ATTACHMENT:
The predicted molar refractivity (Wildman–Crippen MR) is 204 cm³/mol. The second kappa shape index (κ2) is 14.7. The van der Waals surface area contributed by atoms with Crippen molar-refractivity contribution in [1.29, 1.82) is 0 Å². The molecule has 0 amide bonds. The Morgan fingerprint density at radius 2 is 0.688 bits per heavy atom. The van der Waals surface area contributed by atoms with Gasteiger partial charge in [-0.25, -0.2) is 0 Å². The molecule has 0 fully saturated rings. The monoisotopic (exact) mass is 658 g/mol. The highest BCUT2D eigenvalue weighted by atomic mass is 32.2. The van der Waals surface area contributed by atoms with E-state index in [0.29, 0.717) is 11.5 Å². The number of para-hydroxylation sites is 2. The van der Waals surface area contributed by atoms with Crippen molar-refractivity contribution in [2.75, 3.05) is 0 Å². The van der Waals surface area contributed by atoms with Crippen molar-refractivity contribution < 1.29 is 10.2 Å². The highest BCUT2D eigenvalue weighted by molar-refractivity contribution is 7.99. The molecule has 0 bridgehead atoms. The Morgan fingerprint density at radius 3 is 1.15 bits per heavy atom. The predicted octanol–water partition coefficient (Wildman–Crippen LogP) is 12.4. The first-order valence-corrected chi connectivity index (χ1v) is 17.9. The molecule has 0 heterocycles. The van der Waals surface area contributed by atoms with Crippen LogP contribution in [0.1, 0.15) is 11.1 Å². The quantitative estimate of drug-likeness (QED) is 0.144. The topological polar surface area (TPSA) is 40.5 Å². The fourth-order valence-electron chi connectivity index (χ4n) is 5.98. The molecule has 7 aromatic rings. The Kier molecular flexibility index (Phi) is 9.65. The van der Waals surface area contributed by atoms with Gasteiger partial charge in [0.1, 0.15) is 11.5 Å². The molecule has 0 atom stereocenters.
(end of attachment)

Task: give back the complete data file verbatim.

The predicted molar refractivity (Wildman–Crippen MR) is 204 cm³/mol. The second kappa shape index (κ2) is 14.7. The van der Waals surface area contributed by atoms with Crippen molar-refractivity contribution in [1.29, 1.82) is 0 Å². The molecule has 0 amide bonds. The Morgan fingerprint density at radius 2 is 0.688 bits per heavy atom. The van der Waals surface area contributed by atoms with Gasteiger partial charge in [-0.25, -0.2) is 0 Å². The molecule has 0 fully saturated rings. The monoisotopic (exact) mass is 658 g/mol. The highest BCUT2D eigenvalue weighted by atomic mass is 32.2. The van der Waals surface area contributed by atoms with E-state index in [0.29, 0.717) is 11.5 Å². The number of para-hydroxylation sites is 2. The van der Waals surface area contributed by atoms with Crippen molar-refractivity contribution in [2.75, 3.05) is 0 Å². The van der Waals surface area contributed by atoms with Crippen molar-refractivity contribution < 1.29 is 10.2 Å². The highest BCUT2D eigenvalue weighted by molar-refractivity contribution is 7.99. The molecule has 0 bridgehead atoms. The Morgan fingerprint density at radius 3 is 1.15 bits per heavy atom. The predicted octanol–water partition coefficient (Wildman–Crippen LogP) is 12.4. The first-order valence-corrected chi connectivity index (χ1v) is 17.9. The molecule has 0 heterocycles. The van der Waals surface area contributed by atoms with Crippen LogP contribution in [0.1, 0.15) is 11.1 Å². The quantitative estimate of drug-likeness (QED) is 0.144. The topological polar surface area (TPSA) is 40.5 Å². The fourth-order valence-electron chi connectivity index (χ4n) is 5.98. The molecule has 7 aromatic rings. The Kier molecular flexibility index (Phi) is 9.65. The van der Waals surface area contributed by atoms with Gasteiger partial charge in [0.1, 0.15) is 11.5 Å². The molecule has 0 atom stereocenters.